Lessons Learnt for Womens Inclusion under the For-Profit Paradigm Clarifying the overarching vision for transformation and ensuring it is completely and fully embedded in all aspects of the transformation process is key to retaining women post transformation A continued focus on sustainability and affordability is pivotal so that the institution can demonstrate a strong business case for investing in women’s enterprise and financial development. Continuous and on-going research and development for product design and understanding women’s needs is vital in formulating strategies and action-plans that prevent mission drift. The role of the board in maintaining a focus on women’s retention is another very important aspect.
Conclusions and a TO-DO list for Womens Inclusion (1/2) UNDERSTANDING the dynamic context of women’s economic participation that needs to be contextualized to different societies KNOWING that there is no one path to transformation and hybrid and innovative solutions can work in strengthening the mission and vision of retaining female clients ARTICULATING a clear rationale and vision for the need to transform and conducting stress tests of it in light of retaining female clients BUILDING buy-in at the board level for promoting women’s access and retaining women clients DEMONSTRATING a model that is scalable, replicable and profitable while being women led EMBEDDING the concept of front end investments to promote women’s economic empowerment through financial education, enterprise development etc.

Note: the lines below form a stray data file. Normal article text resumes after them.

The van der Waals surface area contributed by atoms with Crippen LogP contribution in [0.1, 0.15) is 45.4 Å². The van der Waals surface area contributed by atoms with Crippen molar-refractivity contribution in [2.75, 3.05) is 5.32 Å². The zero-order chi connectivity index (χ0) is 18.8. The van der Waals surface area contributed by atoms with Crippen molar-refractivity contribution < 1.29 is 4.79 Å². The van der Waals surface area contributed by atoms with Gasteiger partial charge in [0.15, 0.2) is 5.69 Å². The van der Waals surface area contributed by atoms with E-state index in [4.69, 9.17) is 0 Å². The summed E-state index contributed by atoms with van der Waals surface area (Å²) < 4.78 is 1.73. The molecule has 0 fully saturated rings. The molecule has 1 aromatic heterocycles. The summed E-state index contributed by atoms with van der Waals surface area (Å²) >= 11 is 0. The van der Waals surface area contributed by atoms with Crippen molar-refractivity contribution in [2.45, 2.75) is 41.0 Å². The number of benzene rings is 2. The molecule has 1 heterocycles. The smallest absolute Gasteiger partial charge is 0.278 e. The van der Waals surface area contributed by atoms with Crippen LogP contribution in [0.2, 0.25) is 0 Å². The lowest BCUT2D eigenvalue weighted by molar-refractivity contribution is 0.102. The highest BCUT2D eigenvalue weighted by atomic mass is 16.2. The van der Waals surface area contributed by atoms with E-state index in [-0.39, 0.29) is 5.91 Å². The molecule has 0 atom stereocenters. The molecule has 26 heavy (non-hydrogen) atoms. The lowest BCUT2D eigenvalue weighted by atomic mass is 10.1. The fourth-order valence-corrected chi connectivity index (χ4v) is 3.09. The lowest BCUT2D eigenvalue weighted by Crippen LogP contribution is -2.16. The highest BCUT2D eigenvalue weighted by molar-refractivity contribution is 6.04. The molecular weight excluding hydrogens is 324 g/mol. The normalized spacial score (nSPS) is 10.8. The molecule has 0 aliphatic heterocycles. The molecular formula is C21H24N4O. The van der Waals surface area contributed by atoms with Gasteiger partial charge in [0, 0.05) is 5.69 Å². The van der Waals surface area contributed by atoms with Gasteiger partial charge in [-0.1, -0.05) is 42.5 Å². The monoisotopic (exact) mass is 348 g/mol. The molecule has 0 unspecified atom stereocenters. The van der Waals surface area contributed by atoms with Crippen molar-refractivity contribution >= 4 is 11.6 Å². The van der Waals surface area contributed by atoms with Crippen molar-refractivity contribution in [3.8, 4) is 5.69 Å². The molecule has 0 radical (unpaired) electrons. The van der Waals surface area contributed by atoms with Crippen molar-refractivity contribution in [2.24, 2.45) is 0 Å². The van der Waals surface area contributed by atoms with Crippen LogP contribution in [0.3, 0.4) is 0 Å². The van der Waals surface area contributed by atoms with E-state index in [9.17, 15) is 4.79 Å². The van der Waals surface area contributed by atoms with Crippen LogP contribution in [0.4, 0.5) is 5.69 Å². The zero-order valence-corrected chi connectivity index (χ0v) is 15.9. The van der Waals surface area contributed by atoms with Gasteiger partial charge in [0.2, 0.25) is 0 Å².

Conclusions and a TO-DO list for Womens Inclusion (2/2) LEARNING that women’s empowerment is a long term strategy and that women require products beyond credit ENGAGING with female clients at all levels through a continuous research and development process SELECTING investors that are committed to promoting women’s access and ensuring that the original NGO (parent) is involved in governance structures ENSURING lessons learnt in the past by the NGO (parent) a key driving force for the transition process. BUILDING a team that believes and espouses a commitment to retaining and sustaining female clients SEGMENTING the women’s market to highlight the needs of female clients and offer solutions that address these needs LEVERAGING on networks and building collaborations with other entities to retain female clients.